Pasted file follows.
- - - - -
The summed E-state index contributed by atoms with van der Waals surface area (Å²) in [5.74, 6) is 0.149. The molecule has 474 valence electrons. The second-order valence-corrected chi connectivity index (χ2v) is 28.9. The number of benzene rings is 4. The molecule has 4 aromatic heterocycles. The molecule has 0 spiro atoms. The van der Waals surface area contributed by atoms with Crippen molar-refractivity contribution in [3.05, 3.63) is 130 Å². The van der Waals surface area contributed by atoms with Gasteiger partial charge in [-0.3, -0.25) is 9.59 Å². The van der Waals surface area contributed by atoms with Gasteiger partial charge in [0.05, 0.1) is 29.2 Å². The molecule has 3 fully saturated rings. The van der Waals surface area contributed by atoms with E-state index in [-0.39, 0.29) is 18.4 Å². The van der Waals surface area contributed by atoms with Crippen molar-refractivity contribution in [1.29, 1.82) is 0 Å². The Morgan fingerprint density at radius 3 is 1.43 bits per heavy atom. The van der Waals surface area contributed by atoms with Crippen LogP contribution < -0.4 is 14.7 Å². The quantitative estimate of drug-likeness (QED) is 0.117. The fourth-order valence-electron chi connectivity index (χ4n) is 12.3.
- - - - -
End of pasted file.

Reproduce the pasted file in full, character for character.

The summed E-state index contributed by atoms with van der Waals surface area (Å²) in [5.74, 6) is 0.149. The molecule has 474 valence electrons. The second-order valence-corrected chi connectivity index (χ2v) is 28.9. The number of benzene rings is 4. The molecule has 4 aromatic heterocycles. The molecule has 0 spiro atoms. The van der Waals surface area contributed by atoms with Crippen molar-refractivity contribution in [3.05, 3.63) is 130 Å². The van der Waals surface area contributed by atoms with Gasteiger partial charge in [-0.3, -0.25) is 9.59 Å². The van der Waals surface area contributed by atoms with Gasteiger partial charge in [0.05, 0.1) is 29.2 Å². The molecule has 3 fully saturated rings. The van der Waals surface area contributed by atoms with E-state index in [-0.39, 0.29) is 18.4 Å². The van der Waals surface area contributed by atoms with Crippen molar-refractivity contribution in [1.29, 1.82) is 0 Å². The Morgan fingerprint density at radius 3 is 1.43 bits per heavy atom. The van der Waals surface area contributed by atoms with Crippen LogP contribution < -0.4 is 14.7 Å². The quantitative estimate of drug-likeness (QED) is 0.117. The fourth-order valence-electron chi connectivity index (χ4n) is 12.3.